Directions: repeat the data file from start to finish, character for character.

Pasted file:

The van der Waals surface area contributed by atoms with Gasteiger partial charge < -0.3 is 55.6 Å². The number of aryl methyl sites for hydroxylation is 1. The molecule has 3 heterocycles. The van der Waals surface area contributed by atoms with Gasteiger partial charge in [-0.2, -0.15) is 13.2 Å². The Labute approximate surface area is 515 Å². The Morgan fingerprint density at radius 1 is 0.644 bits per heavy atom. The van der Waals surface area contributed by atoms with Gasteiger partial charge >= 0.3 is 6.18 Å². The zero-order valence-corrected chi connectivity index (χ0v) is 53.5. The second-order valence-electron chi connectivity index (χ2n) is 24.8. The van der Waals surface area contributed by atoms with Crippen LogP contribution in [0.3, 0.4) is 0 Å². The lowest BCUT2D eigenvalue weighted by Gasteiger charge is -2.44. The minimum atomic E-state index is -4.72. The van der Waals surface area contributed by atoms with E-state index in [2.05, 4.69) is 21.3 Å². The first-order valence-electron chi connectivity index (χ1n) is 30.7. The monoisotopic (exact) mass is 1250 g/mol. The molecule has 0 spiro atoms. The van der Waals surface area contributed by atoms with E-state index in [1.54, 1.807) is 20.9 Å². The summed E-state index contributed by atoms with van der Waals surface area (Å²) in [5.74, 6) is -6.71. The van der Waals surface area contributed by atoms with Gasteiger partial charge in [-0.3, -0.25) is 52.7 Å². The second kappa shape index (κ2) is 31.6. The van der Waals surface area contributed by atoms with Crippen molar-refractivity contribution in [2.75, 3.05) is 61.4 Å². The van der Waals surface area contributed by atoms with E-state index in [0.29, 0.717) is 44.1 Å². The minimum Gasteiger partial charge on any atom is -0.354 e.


The van der Waals surface area contributed by atoms with Gasteiger partial charge < -0.3 is 55.6 Å². The number of aryl methyl sites for hydroxylation is 1. The molecule has 3 heterocycles. The van der Waals surface area contributed by atoms with Gasteiger partial charge in [-0.2, -0.15) is 13.2 Å². The Labute approximate surface area is 515 Å². The Morgan fingerprint density at radius 1 is 0.644 bits per heavy atom. The van der Waals surface area contributed by atoms with Gasteiger partial charge >= 0.3 is 6.18 Å². The zero-order valence-corrected chi connectivity index (χ0v) is 53.5. The second-order valence-electron chi connectivity index (χ2n) is 24.8. The van der Waals surface area contributed by atoms with Crippen LogP contribution in [0.3, 0.4) is 0 Å². The lowest BCUT2D eigenvalue weighted by Gasteiger charge is -2.44. The minimum atomic E-state index is -4.72. The van der Waals surface area contributed by atoms with E-state index in [2.05, 4.69) is 21.3 Å². The first-order valence-electron chi connectivity index (χ1n) is 30.7. The monoisotopic (exact) mass is 1250 g/mol. The molecule has 0 spiro atoms. The van der Waals surface area contributed by atoms with E-state index in [1.54, 1.807) is 20.9 Å². The summed E-state index contributed by atoms with van der Waals surface area (Å²) in [5.74, 6) is -6.71. The van der Waals surface area contributed by atoms with Gasteiger partial charge in [-0.3, -0.25) is 52.7 Å². The second kappa shape index (κ2) is 31.6. The van der Waals surface area contributed by atoms with Crippen molar-refractivity contribution in [2.75, 3.05) is 61.4 Å². The van der Waals surface area contributed by atoms with E-state index in [0.29, 0.717) is 44.1 Å². The minimum Gasteiger partial charge on any atom is -0.354 e.